The rights of corporations in Ohio are specifically codified in Title XVII of the Ohio Revised Code. Some of the authorities such an entity enjoys are relatively straightforward, such as the right to sue or adopt a seal or trademark. These are often accompanied by reciprocal laws, however, like the fact that a corporation can be sued as well as held liable for a corporate instrument that it fails to place its trademark on.
In the process of fulfilling the intents set forth in their articles, corporations are allowed to borrow money, issue bonds, pledge debt notes and employ various financial means, such as mortgages, to secure obligations and guarantees. Corporations can also make legally binding contracts and acquire other entities regardless of their nature, but these agreements may be contested. According to the code, corporations are allowed to resist actions like changes in control or restructuring, and this right may provide grounds for shareholder disputes.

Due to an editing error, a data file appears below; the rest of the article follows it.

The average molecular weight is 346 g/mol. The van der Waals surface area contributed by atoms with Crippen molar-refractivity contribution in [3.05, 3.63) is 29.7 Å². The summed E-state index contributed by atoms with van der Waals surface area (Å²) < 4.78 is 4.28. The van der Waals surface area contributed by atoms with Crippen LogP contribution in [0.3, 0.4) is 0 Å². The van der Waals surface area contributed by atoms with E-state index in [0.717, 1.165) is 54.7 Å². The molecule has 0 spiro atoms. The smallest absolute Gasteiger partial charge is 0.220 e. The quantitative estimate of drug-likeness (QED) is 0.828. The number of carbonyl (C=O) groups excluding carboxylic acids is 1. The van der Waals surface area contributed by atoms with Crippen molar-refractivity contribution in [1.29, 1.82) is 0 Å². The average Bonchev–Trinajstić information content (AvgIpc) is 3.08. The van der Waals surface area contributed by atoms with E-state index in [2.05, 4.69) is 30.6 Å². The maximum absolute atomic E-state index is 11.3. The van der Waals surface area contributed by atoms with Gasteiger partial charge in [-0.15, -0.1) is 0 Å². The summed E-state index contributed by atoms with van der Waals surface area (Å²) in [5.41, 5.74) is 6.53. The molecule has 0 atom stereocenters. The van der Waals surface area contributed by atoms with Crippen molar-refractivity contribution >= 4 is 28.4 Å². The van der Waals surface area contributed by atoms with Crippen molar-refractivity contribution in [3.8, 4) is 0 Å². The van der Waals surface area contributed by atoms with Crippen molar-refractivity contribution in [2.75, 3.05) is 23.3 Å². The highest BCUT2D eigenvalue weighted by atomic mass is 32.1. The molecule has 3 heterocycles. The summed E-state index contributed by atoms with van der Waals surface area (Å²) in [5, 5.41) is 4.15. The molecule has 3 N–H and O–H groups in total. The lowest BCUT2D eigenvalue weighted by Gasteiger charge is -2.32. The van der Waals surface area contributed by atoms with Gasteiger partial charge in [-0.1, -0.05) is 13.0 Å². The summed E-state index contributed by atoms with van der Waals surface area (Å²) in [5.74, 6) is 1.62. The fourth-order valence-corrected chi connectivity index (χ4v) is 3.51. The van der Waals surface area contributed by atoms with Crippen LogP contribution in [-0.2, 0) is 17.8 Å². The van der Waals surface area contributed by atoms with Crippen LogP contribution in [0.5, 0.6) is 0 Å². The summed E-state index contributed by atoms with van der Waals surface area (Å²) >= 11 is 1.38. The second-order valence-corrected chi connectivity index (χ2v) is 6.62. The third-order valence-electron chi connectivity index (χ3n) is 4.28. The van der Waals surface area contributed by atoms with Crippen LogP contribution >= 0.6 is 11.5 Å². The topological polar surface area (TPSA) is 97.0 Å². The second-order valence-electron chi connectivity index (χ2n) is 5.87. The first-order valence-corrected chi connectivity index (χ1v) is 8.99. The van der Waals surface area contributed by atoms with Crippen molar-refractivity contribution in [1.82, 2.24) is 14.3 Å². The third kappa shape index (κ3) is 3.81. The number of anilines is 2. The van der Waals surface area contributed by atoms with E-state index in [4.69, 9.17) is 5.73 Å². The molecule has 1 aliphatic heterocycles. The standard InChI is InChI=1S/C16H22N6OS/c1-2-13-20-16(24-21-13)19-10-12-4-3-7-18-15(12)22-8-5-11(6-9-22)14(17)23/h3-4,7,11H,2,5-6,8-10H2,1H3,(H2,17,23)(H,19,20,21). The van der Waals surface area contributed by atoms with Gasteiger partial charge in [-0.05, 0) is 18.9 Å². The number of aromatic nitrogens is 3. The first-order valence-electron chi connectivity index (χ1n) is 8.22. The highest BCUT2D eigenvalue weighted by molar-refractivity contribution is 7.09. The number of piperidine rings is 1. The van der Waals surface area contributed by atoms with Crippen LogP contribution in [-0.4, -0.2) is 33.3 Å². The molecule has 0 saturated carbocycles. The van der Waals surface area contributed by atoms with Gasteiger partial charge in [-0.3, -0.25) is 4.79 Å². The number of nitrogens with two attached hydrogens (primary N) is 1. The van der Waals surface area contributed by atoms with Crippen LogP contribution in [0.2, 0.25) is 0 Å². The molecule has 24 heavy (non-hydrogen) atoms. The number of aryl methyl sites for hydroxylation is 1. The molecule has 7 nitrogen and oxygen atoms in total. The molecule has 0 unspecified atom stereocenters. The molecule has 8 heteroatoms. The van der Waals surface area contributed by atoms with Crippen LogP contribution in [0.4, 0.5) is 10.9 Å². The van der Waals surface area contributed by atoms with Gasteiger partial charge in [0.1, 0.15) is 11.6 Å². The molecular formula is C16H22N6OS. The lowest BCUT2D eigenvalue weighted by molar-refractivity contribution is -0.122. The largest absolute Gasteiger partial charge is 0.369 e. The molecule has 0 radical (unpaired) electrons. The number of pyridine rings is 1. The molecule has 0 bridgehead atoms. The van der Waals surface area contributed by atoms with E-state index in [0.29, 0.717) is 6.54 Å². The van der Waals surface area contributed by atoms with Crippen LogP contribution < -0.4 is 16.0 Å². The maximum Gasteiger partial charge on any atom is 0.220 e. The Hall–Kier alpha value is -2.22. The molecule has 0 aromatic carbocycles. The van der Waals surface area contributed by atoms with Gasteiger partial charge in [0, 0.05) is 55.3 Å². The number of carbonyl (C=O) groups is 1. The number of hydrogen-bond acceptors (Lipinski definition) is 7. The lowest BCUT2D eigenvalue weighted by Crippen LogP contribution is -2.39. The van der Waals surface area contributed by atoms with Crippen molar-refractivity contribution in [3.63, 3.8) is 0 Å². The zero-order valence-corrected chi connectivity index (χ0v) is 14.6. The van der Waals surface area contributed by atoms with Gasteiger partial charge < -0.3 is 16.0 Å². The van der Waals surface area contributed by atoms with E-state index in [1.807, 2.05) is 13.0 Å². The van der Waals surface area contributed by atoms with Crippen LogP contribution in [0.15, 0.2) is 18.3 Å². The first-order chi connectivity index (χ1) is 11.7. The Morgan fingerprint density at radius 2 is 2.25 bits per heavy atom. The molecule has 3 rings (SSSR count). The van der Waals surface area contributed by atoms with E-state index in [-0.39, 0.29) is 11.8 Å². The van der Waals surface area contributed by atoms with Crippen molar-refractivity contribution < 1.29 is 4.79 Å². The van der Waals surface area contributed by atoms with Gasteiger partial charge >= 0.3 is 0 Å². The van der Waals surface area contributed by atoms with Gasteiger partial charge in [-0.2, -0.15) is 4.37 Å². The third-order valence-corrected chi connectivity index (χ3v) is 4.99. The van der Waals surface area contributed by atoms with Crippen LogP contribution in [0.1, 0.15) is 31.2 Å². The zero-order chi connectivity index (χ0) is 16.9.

Ohio corporations also have the right to function as defense contractors. As long as its business remains lawful, and it is working with the United States government or one of its agencies, Title XVII places no limitations on the kind of services a corporation can perform. In addition, corporations may accept all properties and interest in property as gifts or bequests, and they can also donate such items for a range of charitable, educational and other purposes.
Corporations that want to do business in Ohio are subject to a number of regulations. Such laws dictate a firm’s responsibilities and rights in many situations, and their application may have a significant impact on the outcome of lawsuits. Management may find it helpful to investigate these rules in detail prior to initiating disputes or responding to related legal actions.
Source: Ohio Laws and Rules, “1701.13 Authority of corporation.“, September 19, 2014